Important Note: When you buy through our links, we may earn a commission. As an Amazon Associate we earn from qualifying purchases. Content, pricing, offers and availability are subject to change at any time - more info.
You’ve reached the end of the alphabet of cocktails and with that your final opportunity to try something tasty and new. The Z list of cocktails are a mixed bag of international recipes and unusual names. Nevertheless, you’ve landed in the right place for cocktails perfect for many of your upcoming events. Take a peek!
Not much is known about the origins of the Zapach Lasu, a subtly sweet, earthy, and refreshing cocktail. The name Zapach Lasu translates from Polish to “the smell of the forest,” a nod to its earthy undertones. Of note, a Zapach Lasu is made by mixing Zubrowka Bison (a grass-flavored Polish vodka), pear liqueur, ginger wine, sparkling water, a sugar cube, almond essence, and cloves. All of the ingredients are shaken vigorously in ice and strained into a martini glass then garnished with lemon zest.
The Zapata is a shot recipe that was created for the DeKuyper brand of triple sec, the orange liqueur. With a Mexican flair, the Zapata, which translates from Spanish to “shoe,” is a tequila-based shooter. Notably, a Zapata is a mix of triple sec, tequila, and coconut rum which is shaken in ice and strained into a shot glass. The coconut rum and orange liqueur give this shot a fruity and tropical taste.
Named for a French play of the same name, the Zaza is an old-timey cocktail that’s all but disappeared from bar menus. Notably, the recipe for the Zaza has minutely evolved since its origin in 1910. Today, the recipe for a Zaza calls for sweet vermouth, gin, Maraschino cherry juice, calisaya bitters (an herbal type of bitters), and orange bitters. The drink components are shaken in ice and strained into a martini glass and garnished with an orange twist. The result of the Zaza recipe is a sweet, dry, and aromatic cocktail that makes a wonderful aperitif.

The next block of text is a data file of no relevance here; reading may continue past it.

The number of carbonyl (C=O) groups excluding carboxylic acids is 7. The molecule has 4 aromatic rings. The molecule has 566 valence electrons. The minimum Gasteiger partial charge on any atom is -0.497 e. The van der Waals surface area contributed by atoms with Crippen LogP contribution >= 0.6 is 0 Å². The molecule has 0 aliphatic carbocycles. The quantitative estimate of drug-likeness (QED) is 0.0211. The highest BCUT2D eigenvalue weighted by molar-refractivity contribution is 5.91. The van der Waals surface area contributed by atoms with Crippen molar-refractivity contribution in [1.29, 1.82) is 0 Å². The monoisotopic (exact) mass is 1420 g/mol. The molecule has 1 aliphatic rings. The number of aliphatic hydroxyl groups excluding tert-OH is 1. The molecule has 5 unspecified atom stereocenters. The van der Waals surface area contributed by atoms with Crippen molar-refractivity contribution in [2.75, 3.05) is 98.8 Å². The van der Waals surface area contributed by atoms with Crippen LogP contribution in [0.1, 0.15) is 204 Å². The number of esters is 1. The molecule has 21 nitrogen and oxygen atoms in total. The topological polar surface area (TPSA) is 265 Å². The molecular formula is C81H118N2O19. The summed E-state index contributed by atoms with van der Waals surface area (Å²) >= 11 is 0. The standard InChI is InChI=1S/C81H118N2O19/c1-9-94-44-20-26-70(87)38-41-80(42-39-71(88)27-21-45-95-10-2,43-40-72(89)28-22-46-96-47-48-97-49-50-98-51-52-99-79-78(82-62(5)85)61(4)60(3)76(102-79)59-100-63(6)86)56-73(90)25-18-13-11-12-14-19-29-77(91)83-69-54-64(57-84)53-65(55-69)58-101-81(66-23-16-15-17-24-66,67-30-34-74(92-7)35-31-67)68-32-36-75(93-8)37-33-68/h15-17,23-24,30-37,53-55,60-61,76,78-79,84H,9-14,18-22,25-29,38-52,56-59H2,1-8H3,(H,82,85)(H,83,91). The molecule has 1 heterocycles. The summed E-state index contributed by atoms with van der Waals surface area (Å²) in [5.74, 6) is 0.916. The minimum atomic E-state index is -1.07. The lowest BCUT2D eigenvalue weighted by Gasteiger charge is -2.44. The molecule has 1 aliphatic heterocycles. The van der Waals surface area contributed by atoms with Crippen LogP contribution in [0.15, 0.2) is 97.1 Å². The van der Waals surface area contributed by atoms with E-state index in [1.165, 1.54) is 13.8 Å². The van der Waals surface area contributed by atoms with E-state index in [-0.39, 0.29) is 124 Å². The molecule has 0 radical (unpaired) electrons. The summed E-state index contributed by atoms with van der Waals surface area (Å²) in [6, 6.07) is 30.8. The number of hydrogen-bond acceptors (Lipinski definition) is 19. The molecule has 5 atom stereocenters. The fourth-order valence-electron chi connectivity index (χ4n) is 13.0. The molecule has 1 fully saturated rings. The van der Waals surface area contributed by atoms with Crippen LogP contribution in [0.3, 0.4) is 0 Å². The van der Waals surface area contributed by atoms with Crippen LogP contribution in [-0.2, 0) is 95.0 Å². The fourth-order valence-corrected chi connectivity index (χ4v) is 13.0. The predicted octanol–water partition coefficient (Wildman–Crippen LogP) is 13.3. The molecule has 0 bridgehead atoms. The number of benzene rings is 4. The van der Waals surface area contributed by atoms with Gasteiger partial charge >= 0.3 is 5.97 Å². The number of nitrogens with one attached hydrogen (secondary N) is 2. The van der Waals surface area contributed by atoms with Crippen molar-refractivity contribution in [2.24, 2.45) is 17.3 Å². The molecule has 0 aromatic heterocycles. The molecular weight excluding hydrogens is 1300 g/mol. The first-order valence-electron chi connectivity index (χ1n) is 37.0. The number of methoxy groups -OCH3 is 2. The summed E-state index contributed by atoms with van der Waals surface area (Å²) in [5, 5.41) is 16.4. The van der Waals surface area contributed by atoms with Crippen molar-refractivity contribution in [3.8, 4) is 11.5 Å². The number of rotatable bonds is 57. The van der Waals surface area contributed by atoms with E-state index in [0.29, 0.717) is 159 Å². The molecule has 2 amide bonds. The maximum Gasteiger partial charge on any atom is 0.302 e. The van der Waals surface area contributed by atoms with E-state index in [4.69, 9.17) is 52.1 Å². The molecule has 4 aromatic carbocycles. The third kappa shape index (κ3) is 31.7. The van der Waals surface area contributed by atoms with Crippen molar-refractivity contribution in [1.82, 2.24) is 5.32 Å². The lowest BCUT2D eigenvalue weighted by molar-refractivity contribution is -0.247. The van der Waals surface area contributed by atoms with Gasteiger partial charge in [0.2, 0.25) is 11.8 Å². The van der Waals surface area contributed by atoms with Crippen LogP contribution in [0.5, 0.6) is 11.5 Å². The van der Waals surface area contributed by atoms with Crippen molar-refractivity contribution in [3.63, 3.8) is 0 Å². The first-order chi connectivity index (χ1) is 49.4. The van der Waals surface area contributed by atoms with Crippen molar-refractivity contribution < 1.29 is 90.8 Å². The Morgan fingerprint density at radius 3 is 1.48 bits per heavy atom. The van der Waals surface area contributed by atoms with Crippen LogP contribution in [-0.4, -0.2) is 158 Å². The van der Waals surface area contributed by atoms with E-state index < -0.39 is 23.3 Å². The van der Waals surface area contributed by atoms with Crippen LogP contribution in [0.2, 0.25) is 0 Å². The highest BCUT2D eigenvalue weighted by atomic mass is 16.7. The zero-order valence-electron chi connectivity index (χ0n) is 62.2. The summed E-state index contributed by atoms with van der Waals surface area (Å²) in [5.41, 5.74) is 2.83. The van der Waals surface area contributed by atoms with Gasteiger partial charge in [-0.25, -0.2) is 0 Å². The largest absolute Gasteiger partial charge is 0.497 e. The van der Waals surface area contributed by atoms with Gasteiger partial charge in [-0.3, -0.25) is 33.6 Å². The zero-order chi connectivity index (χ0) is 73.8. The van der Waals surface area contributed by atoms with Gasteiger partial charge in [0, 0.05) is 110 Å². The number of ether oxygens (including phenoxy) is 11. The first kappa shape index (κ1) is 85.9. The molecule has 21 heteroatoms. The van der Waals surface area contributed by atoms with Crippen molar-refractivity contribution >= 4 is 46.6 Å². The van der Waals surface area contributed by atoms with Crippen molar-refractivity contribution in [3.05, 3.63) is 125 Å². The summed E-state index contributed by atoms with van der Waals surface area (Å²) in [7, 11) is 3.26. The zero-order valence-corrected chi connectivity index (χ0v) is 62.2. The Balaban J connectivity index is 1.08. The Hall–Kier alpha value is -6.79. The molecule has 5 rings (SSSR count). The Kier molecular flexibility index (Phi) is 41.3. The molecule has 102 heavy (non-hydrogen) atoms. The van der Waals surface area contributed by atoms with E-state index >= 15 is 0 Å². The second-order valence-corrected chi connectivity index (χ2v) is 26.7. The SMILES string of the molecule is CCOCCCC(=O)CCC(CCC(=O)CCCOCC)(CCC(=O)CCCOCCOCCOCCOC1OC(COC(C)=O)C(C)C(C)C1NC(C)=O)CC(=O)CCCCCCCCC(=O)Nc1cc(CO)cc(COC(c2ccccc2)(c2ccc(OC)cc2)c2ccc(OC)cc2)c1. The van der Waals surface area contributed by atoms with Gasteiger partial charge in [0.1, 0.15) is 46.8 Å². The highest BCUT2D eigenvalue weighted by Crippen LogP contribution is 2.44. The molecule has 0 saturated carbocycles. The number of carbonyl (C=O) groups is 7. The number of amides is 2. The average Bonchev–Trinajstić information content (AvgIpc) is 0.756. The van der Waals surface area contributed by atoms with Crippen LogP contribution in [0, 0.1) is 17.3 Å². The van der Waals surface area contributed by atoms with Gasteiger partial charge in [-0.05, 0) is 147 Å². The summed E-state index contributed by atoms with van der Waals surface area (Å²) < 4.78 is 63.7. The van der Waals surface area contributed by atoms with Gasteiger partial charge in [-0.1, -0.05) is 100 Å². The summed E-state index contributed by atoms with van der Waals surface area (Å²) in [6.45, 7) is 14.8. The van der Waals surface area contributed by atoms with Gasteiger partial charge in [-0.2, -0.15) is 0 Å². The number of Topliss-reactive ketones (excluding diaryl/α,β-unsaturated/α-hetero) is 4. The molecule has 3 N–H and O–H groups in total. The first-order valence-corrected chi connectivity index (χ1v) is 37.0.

If you’re looking for a stiff cocktail to perfectly pair with your next fish dish, make sure to try the Zed. A light and subtly sweet cocktail, the Zed is made with dry gin, mandarine liqueur, pineapple juice, and simple syrup. The drink is shaken in ice and strained into a coupe glass before garnishing it with a beautiful pineapple wedge. Perfect for sipping with your favorite seafood dish or to whip up by the pitcher for a crowd, the Zed is worth trying.
One on a long list of Collins family cocktails, the Zen Collins is tequila’s take on the collins drink. Crafted specifically by and for the Jose Cuervo brand of tequila, the Zen Collins is a mix of tequila, lime juice, simple syrup, soda water, fresh cucumber, and dill. The ingredients are mixed over ice in a collins glass and it’s garnished with a cucumber slice. The Zen Collins is light, refreshing, and perfect for drinking during the hot summer months.
First presented on a cocktail menu in the mid 1930s, the Zombie originated in Hollywood. After traveling up and down the East Coast, the Zombie was popularized at the 1939 New York World’s Fair. Of note, despite the Zombie’s tropical and fruity taste, it’s high in alcohol content so drink with care. The Zombie is made with dark rum, light rum, creme de almond, Velvet Falernum, Absinthe, grapefruit juice, and lemon sour. The drink is served over ice in a collins glass and garnished with a cherry.
The Zoom is a sweet and creamy dessert drink that was popularized in the mid-1930s. First published in a 1934 edition of “The Artistry of Mixing Drinks” by Frank Meier, the Zoom is a simple recipe that can be whipped up in no time. Notably, the Zoom is made by mixing cognac, sweet cream, milk, and honey. These ingredients are shaken in ice and strained into a coupe glass then garnished with freshly grated chocolate.
Zurracapote is a Spanish cocktail that’s similar to Sangria. Zurracapote, which is often colloquially referred to as Zurra, is a make-ahead drink that’s perfect for serving a crowd. Zurracapote is made by combining dry red wine with fruits such as peaches, lemons, raisins, and prunes as well as spices like cinnamon and sugar. The mixture is boiled and simmered to release and incorporate all the wonderful flavors. Finally, Zurracapote can be served hot or cold in a goblet.
The Final Letter
Who would’ve thought the letter Z would deliver such hard-hitting cocktail recipes? From complex punches and sweet after-dinner drinks, the Z list runs the gamut of interesting cocktails. Which are you most excited to try?